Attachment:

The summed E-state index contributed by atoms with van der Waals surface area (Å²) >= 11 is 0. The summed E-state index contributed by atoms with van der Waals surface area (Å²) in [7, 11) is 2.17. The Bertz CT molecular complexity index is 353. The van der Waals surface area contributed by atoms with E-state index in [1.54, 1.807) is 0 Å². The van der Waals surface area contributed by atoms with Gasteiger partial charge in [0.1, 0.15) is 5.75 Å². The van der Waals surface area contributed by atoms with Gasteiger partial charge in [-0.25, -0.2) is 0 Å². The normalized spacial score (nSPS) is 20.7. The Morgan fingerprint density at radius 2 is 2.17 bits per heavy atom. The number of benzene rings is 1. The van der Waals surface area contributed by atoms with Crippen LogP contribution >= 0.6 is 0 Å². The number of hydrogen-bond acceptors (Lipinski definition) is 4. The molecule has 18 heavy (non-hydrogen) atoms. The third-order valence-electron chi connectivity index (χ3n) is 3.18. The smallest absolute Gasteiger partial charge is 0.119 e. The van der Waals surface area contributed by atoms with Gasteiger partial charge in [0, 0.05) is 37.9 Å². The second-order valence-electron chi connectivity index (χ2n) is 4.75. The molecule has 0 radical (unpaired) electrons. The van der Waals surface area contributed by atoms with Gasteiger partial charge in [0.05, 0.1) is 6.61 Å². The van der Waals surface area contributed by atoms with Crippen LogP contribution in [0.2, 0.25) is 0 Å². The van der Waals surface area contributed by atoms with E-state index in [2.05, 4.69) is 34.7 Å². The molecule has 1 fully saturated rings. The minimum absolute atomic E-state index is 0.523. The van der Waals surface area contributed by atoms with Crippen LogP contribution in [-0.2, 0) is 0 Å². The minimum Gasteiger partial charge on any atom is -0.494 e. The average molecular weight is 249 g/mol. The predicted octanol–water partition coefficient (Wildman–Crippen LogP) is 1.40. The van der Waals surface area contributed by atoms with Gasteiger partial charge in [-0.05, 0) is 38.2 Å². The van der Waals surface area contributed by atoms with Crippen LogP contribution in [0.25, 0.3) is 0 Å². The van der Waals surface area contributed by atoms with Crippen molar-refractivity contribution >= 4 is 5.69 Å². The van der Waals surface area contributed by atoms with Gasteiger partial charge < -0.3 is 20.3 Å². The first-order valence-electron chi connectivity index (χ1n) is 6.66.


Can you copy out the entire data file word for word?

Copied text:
The summed E-state index contributed by atoms with van der Waals surface area (Å²) >= 11 is 0. The summed E-state index contributed by atoms with van der Waals surface area (Å²) in [7, 11) is 2.17. The Bertz CT molecular complexity index is 353. The van der Waals surface area contributed by atoms with E-state index in [1.54, 1.807) is 0 Å². The van der Waals surface area contributed by atoms with Gasteiger partial charge in [0.1, 0.15) is 5.75 Å². The van der Waals surface area contributed by atoms with Gasteiger partial charge in [-0.25, -0.2) is 0 Å². The normalized spacial score (nSPS) is 20.7. The Morgan fingerprint density at radius 2 is 2.17 bits per heavy atom. The number of benzene rings is 1. The van der Waals surface area contributed by atoms with Crippen LogP contribution >= 0.6 is 0 Å². The number of hydrogen-bond acceptors (Lipinski definition) is 4. The molecule has 18 heavy (non-hydrogen) atoms. The third-order valence-electron chi connectivity index (χ3n) is 3.18. The smallest absolute Gasteiger partial charge is 0.119 e. The van der Waals surface area contributed by atoms with Gasteiger partial charge in [0, 0.05) is 37.9 Å². The second-order valence-electron chi connectivity index (χ2n) is 4.75. The molecule has 0 radical (unpaired) electrons. The van der Waals surface area contributed by atoms with Gasteiger partial charge in [0.05, 0.1) is 6.61 Å². The van der Waals surface area contributed by atoms with Crippen LogP contribution in [0.2, 0.25) is 0 Å². The van der Waals surface area contributed by atoms with E-state index in [2.05, 4.69) is 34.7 Å². The molecule has 1 fully saturated rings. The minimum absolute atomic E-state index is 0.523. The van der Waals surface area contributed by atoms with Crippen LogP contribution in [-0.2, 0) is 0 Å². The minimum Gasteiger partial charge on any atom is -0.494 e. The average molecular weight is 249 g/mol. The predicted octanol–water partition coefficient (Wildman–Crippen LogP) is 1.40. The van der Waals surface area contributed by atoms with Gasteiger partial charge in [-0.05, 0) is 38.2 Å². The van der Waals surface area contributed by atoms with Crippen LogP contribution in [0.25, 0.3) is 0 Å². The van der Waals surface area contributed by atoms with Crippen molar-refractivity contribution >= 4 is 5.69 Å². The van der Waals surface area contributed by atoms with Gasteiger partial charge < -0.3 is 20.3 Å². The first-order valence-electron chi connectivity index (χ1n) is 6.66.